"But they'll get it back from you, and then some, by slapping tolls on bridges you got used to riding for free. Or some other fees.
"They'll also find ways to cut construction workers' hours. Or use cheap immigrant labor."
And welcome to the free market.
Instead our president talked in loops about an investor class that just needs a little website or Washington summit-meeting "matchmaking" with friendly local officials so we can "get more public-private partnerships up and running" and create more "middle-class jobs."
Talking briefly to reporters, Treasury Secretary Jack Lew got a little defensive: "None of these steps we are taking should be seen as a substitute for adequate public finance."
But Lew gave no more details on just how the private sector would get paid to build public projects, under the steps he is taking, and what it would cost us.
So I asked Frank M. Rapoport, the Berwyn-based lawyer for Peckar & Abramson P.C., who has long been mobilizing for a return to private road-funding, what's really going on.
"There was not an 'agenda' by the Republicans to help public-private partnerships directly," he told me. "They were just against the gas-tax increase. Thus, Obama is doing what he can, to help the governors and mayors."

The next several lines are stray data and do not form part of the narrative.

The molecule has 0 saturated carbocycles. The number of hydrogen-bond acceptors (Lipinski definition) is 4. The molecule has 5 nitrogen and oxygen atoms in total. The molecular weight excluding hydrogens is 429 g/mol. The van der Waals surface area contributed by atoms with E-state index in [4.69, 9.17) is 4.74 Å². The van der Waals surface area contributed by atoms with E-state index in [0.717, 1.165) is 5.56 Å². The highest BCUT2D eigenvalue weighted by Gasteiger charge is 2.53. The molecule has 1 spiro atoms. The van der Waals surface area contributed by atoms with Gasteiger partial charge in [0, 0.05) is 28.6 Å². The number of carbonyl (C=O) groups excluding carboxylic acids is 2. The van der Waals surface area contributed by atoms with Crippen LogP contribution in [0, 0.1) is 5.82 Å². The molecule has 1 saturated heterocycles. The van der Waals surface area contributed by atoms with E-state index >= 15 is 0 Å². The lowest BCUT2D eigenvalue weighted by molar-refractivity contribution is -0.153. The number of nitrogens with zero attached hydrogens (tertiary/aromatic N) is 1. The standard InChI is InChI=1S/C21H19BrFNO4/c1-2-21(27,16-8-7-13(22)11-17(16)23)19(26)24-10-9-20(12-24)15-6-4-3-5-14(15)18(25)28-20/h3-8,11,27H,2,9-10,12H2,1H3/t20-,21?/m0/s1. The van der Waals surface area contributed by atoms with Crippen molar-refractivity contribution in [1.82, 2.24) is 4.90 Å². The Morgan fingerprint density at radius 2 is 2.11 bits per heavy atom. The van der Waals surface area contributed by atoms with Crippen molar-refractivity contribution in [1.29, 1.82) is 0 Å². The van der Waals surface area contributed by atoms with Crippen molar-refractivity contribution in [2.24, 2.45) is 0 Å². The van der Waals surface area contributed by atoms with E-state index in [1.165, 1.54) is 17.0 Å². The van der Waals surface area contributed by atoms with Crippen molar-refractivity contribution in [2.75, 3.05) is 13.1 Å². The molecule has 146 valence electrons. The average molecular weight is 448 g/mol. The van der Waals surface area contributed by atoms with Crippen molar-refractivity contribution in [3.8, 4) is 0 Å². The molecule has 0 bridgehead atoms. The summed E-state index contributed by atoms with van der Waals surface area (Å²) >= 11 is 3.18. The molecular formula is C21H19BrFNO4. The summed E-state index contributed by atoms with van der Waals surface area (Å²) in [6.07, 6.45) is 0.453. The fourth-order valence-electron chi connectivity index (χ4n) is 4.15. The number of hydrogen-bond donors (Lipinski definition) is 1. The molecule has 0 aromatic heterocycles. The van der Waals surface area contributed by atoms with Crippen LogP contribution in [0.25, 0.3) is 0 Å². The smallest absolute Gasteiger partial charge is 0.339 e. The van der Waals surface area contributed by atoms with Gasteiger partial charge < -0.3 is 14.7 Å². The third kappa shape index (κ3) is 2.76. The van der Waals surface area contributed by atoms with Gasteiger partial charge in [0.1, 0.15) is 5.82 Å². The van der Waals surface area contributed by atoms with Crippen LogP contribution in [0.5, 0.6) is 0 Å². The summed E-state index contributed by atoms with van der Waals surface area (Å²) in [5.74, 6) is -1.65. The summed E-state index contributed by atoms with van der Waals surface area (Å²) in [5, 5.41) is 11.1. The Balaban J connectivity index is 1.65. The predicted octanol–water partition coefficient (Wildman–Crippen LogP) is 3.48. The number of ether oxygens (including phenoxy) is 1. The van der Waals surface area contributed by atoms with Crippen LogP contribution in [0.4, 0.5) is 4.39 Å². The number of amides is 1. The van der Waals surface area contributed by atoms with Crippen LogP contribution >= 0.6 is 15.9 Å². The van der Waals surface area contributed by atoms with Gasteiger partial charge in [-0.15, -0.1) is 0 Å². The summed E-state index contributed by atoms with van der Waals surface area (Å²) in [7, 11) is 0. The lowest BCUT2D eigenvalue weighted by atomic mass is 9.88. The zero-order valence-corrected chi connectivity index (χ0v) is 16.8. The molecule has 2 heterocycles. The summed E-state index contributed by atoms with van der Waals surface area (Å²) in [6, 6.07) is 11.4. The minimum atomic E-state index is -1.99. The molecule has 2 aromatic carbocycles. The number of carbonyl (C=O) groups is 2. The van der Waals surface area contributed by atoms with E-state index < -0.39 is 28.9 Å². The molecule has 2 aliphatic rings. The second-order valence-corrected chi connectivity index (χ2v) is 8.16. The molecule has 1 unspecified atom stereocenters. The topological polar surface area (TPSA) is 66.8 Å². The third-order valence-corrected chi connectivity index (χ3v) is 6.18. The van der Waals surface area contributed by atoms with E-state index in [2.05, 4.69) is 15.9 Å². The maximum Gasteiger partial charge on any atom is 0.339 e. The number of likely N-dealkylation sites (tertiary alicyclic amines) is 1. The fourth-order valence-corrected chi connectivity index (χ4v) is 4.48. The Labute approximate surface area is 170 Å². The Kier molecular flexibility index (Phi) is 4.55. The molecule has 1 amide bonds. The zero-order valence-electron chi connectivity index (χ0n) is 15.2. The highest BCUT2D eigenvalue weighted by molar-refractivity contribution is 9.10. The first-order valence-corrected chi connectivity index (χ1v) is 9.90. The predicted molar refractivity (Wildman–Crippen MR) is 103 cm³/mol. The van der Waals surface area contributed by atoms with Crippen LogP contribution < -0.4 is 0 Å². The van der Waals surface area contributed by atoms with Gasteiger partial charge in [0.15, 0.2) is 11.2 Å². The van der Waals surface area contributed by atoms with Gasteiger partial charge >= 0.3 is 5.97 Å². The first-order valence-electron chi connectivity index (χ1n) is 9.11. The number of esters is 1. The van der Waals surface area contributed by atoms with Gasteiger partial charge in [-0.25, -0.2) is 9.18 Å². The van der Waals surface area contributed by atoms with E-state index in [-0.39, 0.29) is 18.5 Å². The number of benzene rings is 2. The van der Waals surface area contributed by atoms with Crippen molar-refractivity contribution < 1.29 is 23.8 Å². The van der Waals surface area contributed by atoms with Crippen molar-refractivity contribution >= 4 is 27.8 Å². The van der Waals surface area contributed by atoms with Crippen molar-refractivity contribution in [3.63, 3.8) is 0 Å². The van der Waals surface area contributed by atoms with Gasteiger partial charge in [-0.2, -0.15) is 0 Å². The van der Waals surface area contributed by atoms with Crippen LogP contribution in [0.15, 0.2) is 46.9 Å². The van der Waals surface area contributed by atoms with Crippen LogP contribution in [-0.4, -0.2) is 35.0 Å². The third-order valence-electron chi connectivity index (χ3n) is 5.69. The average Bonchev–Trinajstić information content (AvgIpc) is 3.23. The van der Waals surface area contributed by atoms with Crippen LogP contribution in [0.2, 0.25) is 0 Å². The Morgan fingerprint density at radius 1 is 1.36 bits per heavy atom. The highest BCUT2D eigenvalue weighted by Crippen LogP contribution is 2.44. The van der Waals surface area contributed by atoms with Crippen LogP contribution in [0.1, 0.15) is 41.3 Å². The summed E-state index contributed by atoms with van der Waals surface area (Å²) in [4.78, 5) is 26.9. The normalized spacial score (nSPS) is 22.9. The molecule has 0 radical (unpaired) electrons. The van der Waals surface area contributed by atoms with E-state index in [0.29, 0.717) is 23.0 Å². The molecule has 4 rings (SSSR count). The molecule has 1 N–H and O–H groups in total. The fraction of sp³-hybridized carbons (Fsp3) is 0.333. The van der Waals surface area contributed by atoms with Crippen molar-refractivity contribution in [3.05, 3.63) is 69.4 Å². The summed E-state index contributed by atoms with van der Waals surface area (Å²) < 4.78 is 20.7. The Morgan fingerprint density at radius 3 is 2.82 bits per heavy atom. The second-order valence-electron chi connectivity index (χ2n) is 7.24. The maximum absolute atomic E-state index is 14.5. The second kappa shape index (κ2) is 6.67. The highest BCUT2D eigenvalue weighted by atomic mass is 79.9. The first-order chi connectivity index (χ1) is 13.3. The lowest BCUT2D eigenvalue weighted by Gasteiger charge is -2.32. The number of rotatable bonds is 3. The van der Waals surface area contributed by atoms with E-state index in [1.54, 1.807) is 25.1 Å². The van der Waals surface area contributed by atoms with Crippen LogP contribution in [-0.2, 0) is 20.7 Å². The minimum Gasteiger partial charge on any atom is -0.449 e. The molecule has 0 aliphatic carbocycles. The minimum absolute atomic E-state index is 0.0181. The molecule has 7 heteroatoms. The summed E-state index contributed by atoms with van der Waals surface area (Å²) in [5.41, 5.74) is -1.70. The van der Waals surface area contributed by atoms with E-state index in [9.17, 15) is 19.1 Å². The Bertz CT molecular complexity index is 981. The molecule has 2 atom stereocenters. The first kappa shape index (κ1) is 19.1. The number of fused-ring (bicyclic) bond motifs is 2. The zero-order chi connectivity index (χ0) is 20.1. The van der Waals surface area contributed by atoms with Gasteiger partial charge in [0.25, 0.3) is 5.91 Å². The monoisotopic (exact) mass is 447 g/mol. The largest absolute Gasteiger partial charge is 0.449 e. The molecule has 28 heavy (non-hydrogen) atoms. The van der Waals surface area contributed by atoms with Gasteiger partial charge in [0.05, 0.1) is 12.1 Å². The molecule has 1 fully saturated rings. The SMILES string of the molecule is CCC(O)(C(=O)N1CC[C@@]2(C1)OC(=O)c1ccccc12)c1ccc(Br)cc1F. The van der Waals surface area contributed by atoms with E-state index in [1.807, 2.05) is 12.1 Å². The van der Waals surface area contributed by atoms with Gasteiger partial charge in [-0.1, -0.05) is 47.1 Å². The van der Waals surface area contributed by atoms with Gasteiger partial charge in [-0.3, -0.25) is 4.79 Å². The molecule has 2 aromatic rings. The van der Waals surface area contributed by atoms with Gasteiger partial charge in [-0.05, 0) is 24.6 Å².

OK, I told Rapoport. But your construction guys couldn't have planned this better if it was a conspiracy with the GOP. He laughed.
I asked Rapoport and his friend Tim Rutten, the Fluor Corp. lobbyist who heads the government affairs committee for the Association for the Improvement of American Infrastructure, what types of privately funded projects we should expect in the Philadelphia area.
"It's up to the mayors and governors to seize the initiative," Rapoport said. Gov. Christie appears "deep-down supportive."
But Gov. Corbett's Rapid Bridge Replacement Program is Exhibit A: "Go on the PennDot website. They got 300 bridges ready to go" for private repairs and long-term structural maintenance contracts, Rapoport reminded me.
Public costs, still to be disclosed.